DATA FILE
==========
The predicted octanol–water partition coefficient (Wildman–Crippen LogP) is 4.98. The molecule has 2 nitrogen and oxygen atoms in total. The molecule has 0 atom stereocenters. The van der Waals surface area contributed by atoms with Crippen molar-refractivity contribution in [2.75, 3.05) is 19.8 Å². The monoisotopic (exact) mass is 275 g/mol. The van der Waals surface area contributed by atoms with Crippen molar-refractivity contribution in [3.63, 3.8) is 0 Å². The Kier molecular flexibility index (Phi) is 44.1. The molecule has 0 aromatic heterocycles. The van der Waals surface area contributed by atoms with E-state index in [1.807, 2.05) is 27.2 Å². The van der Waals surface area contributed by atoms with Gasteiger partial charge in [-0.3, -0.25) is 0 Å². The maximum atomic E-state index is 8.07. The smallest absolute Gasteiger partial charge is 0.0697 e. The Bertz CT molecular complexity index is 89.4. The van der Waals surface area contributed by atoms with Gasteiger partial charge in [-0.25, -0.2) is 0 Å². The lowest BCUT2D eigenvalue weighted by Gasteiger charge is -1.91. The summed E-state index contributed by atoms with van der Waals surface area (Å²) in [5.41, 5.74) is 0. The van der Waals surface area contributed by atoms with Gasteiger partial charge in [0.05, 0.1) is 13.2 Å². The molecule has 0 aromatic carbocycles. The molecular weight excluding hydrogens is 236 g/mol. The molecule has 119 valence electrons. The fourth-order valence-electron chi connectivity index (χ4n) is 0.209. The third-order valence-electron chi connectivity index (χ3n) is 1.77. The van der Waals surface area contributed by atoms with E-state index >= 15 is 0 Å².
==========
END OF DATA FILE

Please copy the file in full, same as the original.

The predicted octanol–water partition coefficient (Wildman–Crippen LogP) is 4.98. The molecule has 2 nitrogen and oxygen atoms in total. The molecule has 0 atom stereocenters. The van der Waals surface area contributed by atoms with Crippen molar-refractivity contribution in [2.75, 3.05) is 19.8 Å². The monoisotopic (exact) mass is 275 g/mol. The van der Waals surface area contributed by atoms with Crippen molar-refractivity contribution in [3.63, 3.8) is 0 Å². The Kier molecular flexibility index (Phi) is 44.1. The molecule has 0 aromatic heterocycles. The van der Waals surface area contributed by atoms with E-state index in [1.807, 2.05) is 27.2 Å². The van der Waals surface area contributed by atoms with Gasteiger partial charge in [-0.3, -0.25) is 0 Å². The maximum atomic E-state index is 8.07. The smallest absolute Gasteiger partial charge is 0.0697 e. The Bertz CT molecular complexity index is 89.4. The van der Waals surface area contributed by atoms with Gasteiger partial charge in [-0.25, -0.2) is 0 Å². The lowest BCUT2D eigenvalue weighted by Gasteiger charge is -1.91. The summed E-state index contributed by atoms with van der Waals surface area (Å²) in [5.41, 5.74) is 0. The van der Waals surface area contributed by atoms with Gasteiger partial charge in [0.05, 0.1) is 13.2 Å². The molecule has 0 aromatic carbocycles. The molecular weight excluding hydrogens is 236 g/mol. The molecule has 119 valence electrons. The fourth-order valence-electron chi connectivity index (χ4n) is 0.209. The third-order valence-electron chi connectivity index (χ3n) is 1.77. The van der Waals surface area contributed by atoms with E-state index >= 15 is 0 Å².